CTN Gender SIG

Chairs: Shelly Greenfield, MD and Aimee Campbell, PhD

Meetings: Monthly – 2nd Wednesday, 1:00-2:00 pm ET

The Clinical Trials Network (CTN) Gender Special Interest Group (GSIG) is a resource to provide consultation to members of the CTN regarding gender-related issues in the development, planning, execution, and analysis of current and new studies. Members of the GSIG help identify critical areas of investigation pertaining to substance use disorder (SUD) treatment for women (including adolescent girls and transgender women), and other gender diverse people (e.g., non-binary individuals) historically underrepresented in and excluded from research trials. The GSIG has developed concepts, conducted secondary data analyses, and critical reviews pertaining to sex and gender differences and gender-related issues in SUD treatment. In addition, the GSIG offers consultation to members of the CTN regarding incorporating gender-related issues in the design and analysis of new protocols. The goal is to provide advice and consultation during the development of a new protocol such that specific issues relating to recruitment, retention, assessment, treatment, and outcomes for women with substance use disorders could be incorporated into the design of any given study. In addition, the GSIG offers consultation regarding the development of a data analytic plan that would accommodate a specific sample of women and gender diverse participants, analyses of sex and gender differences, and/or analyses of differences among subgroups of women participants, including racial/ethnic, socioeconomic, and co-occurring mental health experiences. The GSIG also develops symposia and workshops for presentation at national conferences and often collaborates on papers that synthesize CTN trial data and reviews of the literature pertaining to sex and gender outcomes and differences.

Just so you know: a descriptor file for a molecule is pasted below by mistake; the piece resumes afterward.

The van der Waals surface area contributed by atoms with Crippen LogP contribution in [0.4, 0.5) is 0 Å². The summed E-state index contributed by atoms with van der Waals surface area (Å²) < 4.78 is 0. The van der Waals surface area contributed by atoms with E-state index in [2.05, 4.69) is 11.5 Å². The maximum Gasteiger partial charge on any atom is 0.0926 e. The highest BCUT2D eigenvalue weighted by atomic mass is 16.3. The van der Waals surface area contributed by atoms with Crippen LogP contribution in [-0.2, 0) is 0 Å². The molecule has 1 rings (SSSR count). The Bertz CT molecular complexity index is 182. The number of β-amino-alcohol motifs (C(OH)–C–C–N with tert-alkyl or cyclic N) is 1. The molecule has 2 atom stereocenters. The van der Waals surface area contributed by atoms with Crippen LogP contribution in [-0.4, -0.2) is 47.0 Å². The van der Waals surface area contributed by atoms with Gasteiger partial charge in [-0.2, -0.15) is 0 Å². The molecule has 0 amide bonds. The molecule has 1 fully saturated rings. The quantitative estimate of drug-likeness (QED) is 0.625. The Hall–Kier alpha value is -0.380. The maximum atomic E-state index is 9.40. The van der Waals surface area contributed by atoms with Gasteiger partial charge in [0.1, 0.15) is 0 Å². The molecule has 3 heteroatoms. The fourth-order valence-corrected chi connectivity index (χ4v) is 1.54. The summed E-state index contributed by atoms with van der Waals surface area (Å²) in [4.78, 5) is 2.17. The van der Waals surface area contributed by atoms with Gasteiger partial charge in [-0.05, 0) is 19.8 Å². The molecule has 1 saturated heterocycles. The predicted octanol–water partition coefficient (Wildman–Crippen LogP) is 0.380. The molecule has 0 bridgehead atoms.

Inclusion of women and other gender diverse people in the study sample, gender-sensitive assessments and questionnaires, as well as data analytic plans that incorporate analyses of gender differences are consistent with the NIH Guidelines on the Inclusion of Women and Minorities as Subjects in Clinical Research updated August 1, 2000 (http://grans1.nih.gov/grants/funding/women min/guidelines update.htm). These NIH guidelines state that Principal Investigators “should assess the theoretical and/or scientific linkages between gender, race/ethnicity, and their topic of study.”  The guidelines further specify that there should be “allocation of study participants of both sexes/genders (males and females) and from different racial/ethnic groups to the intervention and control groups by an unbiased process, …unbiased evaluation of the outcomes(s) of study participants,” and “use of unbiased statistical analyses and proper methods of inference to estimate and compare the intervention effects among the gender and racial/ethnic groups.”

The GSIG provides informal discussion, consultation, and advice regarding any or all of the following:

  • Identifying critical “gaps” in our current knowledge base regarding substance use disorder treatment, early identification, and prevention for women.
  • Any pertinent results from the existing GSIG conducted literature review of predictors of outcome for women in substance use treatment or gender differences related to SUD and/or treatment.
  • Gender-specific issues regarding recruitment and retention of subjects.
  • Gender-specific and gender-sensitive assessment measures and/or questions to add to standard measures including the common assessment battery for women participants.
  • Gender-specific or gender-sensitive aspects of treatment programming and/or assessment of outcomes.
  • How intersecting marginalized identities (e.g., on the basis of racial, ethnic, and/or gender identity) impact substance use outcomes.
  • Methods of data analysis with respect to stratification on gender or analyses by gender.

Interested in joining this SIG?
Contact SIG Chairs Shelly Greenfield, MD or Aimee Campbell, PhD